News: Mayor vs careers advisers

Sunday 18 September 2011 20:04

Mayor of London Ken Livingstone recently created a great deal of controversy by questioning how good UK careers advisers are at helping the female population enter non-stereotypical careers.

Livingstone, who was addressing delegates at the annual State of London Debate in May, said he believed that careers services suffer from "backwards thinking".

"All our studies show the backward thinking of people in careers advice," Livingstone said. "They see a young girl come through the door, they immediately think caring, teaching, nursing. I mean, this is ridiculous. What we're beginning to see now is it's not easy and a lot of women are having a hard struggle as they go through it, women coming into key financial positions in the city accessing that world. Therefore this presumption about where you steer women to work has got to go. And in our schools, from the very early beginnings we have got to make certain that all our youngsters are aware of the jobs that are going to be available, and are getting the skills for them."

However, Chris Evans, executive director of the Institute of Career Guidance, said he was "extremely disappointed" with Livingstone's comments. "Guidance professionals actively challenge all kinds of stereotyping on a daily basis in their work with young people and adults. I think that the Mayor certainly has his facts wrong - perhaps he should speak with careers advisers to make a genuine assessment of the contribution we make to eliminating stereotypical attitudes of clients as well as those of parents, employers and so on."

For a copy of the full transcript, visit the State of London Debate website w


The Equal Opportunities Commission's "Moving on up?" investigation has uncovered some disturbing findings about Bangladeshi, Pakistani and Black Caribbean women in today's workplaces. Despite their qualifications, Bangladeshi and Pakistani women with a degree and seeking work are five times more likely to be unemployed than white British women with a degree.

In addition, there are fewer Black Caribbean women with no qualifications at all than there are for women or men from any other ethnic group, yet they are twice as likely to be unemployed as white British women. And one in three Black Caribbean women under 35 and one in five Bangladeshi and Pakistani women have experienced racist comments at work.

In an attempt to overcome the problem, the EOC has launched its "Promote People not Stereotypes" campaign, which focuses on Asian and black women who have succeeded, as well as offering practical advice for professionals including careers advisers.

EOC chief executive Caroline Slocock explains that many of the women featured in the campaign "had negative experiences of careers advice in their youth".

"I had absolutely no career advice at school," confirms Nahid Majid OBE who works at the Welfare and Poverty Directorate Department for Work and Pensions. She is currently the most senior Bangladeshi Muslim woman in the civil service.

However, Slocock is quick to point out that the campaign is not an attempt to vilify careers advisers. "Both employers and professionals like careers advisers say they want to do more to improve the situation, but they don't know practically where to start," says Slocock. "The purpose of the campaign is to give them a head start."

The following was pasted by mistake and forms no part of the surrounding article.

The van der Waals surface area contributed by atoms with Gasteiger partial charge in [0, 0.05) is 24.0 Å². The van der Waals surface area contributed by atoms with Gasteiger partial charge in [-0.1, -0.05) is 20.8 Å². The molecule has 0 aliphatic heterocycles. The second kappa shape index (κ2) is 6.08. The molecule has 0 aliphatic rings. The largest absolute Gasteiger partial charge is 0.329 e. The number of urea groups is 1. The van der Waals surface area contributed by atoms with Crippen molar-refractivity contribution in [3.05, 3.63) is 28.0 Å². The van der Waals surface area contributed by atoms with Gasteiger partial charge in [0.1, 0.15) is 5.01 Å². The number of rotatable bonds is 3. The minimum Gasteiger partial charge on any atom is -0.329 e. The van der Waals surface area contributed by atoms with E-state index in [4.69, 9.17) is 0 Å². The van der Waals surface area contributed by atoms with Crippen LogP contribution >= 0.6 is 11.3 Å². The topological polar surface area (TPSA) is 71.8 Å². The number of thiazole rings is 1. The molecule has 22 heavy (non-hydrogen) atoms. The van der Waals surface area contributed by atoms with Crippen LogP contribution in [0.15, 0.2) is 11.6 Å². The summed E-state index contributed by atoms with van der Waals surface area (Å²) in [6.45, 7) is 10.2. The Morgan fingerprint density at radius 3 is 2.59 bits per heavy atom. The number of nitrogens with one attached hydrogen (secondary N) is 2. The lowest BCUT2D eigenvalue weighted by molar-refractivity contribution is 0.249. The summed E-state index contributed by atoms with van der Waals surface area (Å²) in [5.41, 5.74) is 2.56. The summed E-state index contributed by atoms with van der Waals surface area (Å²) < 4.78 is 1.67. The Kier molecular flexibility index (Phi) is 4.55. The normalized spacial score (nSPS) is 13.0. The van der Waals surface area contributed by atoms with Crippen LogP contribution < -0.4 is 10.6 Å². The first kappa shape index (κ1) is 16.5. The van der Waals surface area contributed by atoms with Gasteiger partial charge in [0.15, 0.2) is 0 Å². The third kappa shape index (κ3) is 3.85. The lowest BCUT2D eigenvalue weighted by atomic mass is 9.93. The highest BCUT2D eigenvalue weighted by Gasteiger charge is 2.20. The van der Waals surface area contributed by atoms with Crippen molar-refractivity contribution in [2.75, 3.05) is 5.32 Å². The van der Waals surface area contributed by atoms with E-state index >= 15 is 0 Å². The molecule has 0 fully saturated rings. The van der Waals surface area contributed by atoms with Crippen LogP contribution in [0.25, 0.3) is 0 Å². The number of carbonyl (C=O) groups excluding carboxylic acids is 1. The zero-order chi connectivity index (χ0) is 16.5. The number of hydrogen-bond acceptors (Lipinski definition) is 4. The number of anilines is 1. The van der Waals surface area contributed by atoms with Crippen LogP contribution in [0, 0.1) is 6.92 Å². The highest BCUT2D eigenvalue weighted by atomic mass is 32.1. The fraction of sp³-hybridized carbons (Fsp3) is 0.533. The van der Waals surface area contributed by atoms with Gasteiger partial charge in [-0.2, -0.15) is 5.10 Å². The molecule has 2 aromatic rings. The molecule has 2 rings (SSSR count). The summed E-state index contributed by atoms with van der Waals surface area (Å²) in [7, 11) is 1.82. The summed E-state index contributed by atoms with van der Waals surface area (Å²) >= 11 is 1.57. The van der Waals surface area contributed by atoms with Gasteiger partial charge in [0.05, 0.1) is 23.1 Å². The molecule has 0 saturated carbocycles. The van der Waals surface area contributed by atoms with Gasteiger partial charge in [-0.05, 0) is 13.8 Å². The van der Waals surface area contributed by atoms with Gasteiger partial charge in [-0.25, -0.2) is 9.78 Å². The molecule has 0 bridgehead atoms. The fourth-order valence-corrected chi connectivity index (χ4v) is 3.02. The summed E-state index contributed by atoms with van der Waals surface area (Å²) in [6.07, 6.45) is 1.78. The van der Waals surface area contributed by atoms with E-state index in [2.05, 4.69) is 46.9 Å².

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Minister for Lifelong Learning, Further and Higher Education Bill Rammell has outlined proposals to improve information, advice and guidance regarding Science, Technology, Engineering and Maths (STEM) subjects for young people.

To meet the needs of the economy and to underpin the country's science and engineering base, the Government intends to increase the number of young people studying STEM subjects. Part of the plan will see careers information about STEM professions becoming more readily available to young people, teachers and parents. Rammell said, "We are acting on the Leitch recommendations for skills and employer engagement and are determined to expand on the distinctive role of STEM subjects in producing highly skilled and employable graduates, enabling the UK plc to compete globally."

Universities, however, are being accused are "sexing up" science degrees to attract students rather than train them for the "real world of laboratory work". This is causing them to move into teaching as they find the reality of work less exciting than expected.

Research from the Training and Development Agency found one in 10 science graduates will end up teaching the subject, with 49 per cent considering a future career in teaching. Mark Johnson, HR director at forensics science company Orchid Cellmark, is among those who accuses universities of "conning" graduates into choosing forensic science with the promise of working on issues such as criminal investigation. But the reality is the job often involves analytical and repetitive laboratory tasks. "Universities are conning people into taking forensic science degrees - they are trying to sell courses so they 'sex them up'," Johnson said. "For many, their knowledge is not applicable to the industry. It's an easy option to go into teaching as at least then they are using the subject they've been taught."


The Universities of Strathclyde, Paisley and Napier are collaborating to develop a new Masters in Career Guidance and Development that will start in September. The course has been developed in response to demand from the sector and has a strong emphasis on practice-based learning. "Careers Scotland fully supports the development of this new professional training course and is working with the universities to ensure that it meets the needs of the career guidance sector ,both now and in the future," says Danny Logue, who is the interim director of Careers Scotland Scottish Enterprise.

Car manufacturer Rolls-Royce has just launched the company's first ever graduate programme. The programme will provide up to 15 graduates with the opportunity to join the manufacturer of the world's best known luxury cars. Successful candidates will join a two-year programme designed to develop their skills, with the guidance of senior management mentors. Potential career paths include manufacturing, engineering, facilities management, sales and marketing, corporate communications, finance and information technology. The programme includes cross-functional placements which could be based in the UK or even internationally.